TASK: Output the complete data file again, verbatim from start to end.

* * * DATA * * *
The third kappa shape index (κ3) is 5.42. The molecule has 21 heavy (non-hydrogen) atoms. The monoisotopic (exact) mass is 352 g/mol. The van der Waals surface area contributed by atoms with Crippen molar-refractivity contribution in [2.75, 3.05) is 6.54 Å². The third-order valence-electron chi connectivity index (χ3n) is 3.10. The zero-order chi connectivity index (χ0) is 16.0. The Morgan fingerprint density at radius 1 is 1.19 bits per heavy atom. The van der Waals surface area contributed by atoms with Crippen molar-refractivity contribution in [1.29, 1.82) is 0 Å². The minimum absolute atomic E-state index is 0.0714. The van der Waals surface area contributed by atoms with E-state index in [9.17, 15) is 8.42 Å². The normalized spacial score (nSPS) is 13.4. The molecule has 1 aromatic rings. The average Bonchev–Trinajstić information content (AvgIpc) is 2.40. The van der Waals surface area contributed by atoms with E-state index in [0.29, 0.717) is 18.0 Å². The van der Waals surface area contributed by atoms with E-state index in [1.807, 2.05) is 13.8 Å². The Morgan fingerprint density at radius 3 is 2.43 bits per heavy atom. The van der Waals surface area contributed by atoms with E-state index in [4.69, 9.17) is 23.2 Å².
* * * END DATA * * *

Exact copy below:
The third kappa shape index (κ3) is 5.42. The molecule has 21 heavy (non-hydrogen) atoms. The monoisotopic (exact) mass is 352 g/mol. The van der Waals surface area contributed by atoms with Crippen molar-refractivity contribution in [2.75, 3.05) is 6.54 Å². The third-order valence-electron chi connectivity index (χ3n) is 3.10. The zero-order chi connectivity index (χ0) is 16.0. The Morgan fingerprint density at radius 1 is 1.19 bits per heavy atom. The van der Waals surface area contributed by atoms with Crippen molar-refractivity contribution in [1.29, 1.82) is 0 Å². The minimum absolute atomic E-state index is 0.0714. The van der Waals surface area contributed by atoms with E-state index in [9.17, 15) is 8.42 Å². The normalized spacial score (nSPS) is 13.4. The molecule has 1 aromatic rings. The average Bonchev–Trinajstić information content (AvgIpc) is 2.40. The van der Waals surface area contributed by atoms with E-state index in [0.29, 0.717) is 18.0 Å². The van der Waals surface area contributed by atoms with E-state index in [1.807, 2.05) is 13.8 Å². The Morgan fingerprint density at radius 3 is 2.43 bits per heavy atom. The van der Waals surface area contributed by atoms with E-state index in [4.69, 9.17) is 23.2 Å².